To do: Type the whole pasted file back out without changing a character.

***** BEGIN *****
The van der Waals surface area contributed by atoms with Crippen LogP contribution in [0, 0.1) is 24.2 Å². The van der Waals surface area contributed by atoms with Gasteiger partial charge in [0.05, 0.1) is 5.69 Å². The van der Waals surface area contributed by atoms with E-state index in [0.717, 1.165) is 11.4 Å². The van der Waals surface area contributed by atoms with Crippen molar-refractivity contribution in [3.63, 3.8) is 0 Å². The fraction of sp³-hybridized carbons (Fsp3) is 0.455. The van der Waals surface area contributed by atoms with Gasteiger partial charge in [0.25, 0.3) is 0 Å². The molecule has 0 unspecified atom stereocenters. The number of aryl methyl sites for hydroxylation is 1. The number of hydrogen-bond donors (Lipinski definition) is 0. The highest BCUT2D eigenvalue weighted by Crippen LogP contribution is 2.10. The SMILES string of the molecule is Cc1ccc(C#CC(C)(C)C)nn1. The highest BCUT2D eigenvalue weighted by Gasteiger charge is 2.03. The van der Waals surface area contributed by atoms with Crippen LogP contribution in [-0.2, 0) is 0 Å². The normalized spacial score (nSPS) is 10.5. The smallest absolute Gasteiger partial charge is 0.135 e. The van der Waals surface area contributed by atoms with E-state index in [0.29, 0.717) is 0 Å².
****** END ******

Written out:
The van der Waals surface area contributed by atoms with Crippen LogP contribution in [0, 0.1) is 24.2 Å². The van der Waals surface area contributed by atoms with Gasteiger partial charge in [0.05, 0.1) is 5.69 Å². The van der Waals surface area contributed by atoms with E-state index in [0.717, 1.165) is 11.4 Å². The van der Waals surface area contributed by atoms with Crippen molar-refractivity contribution in [3.63, 3.8) is 0 Å². The fraction of sp³-hybridized carbons (Fsp3) is 0.455. The van der Waals surface area contributed by atoms with Gasteiger partial charge in [0.25, 0.3) is 0 Å². The molecule has 0 unspecified atom stereocenters. The number of aryl methyl sites for hydroxylation is 1. The number of hydrogen-bond donors (Lipinski definition) is 0. The highest BCUT2D eigenvalue weighted by Crippen LogP contribution is 2.10. The SMILES string of the molecule is Cc1ccc(C#CC(C)(C)C)nn1. The highest BCUT2D eigenvalue weighted by Gasteiger charge is 2.03. The van der Waals surface area contributed by atoms with Crippen LogP contribution in [-0.2, 0) is 0 Å². The normalized spacial score (nSPS) is 10.5. The smallest absolute Gasteiger partial charge is 0.135 e. The van der Waals surface area contributed by atoms with E-state index in [0.29, 0.717) is 0 Å².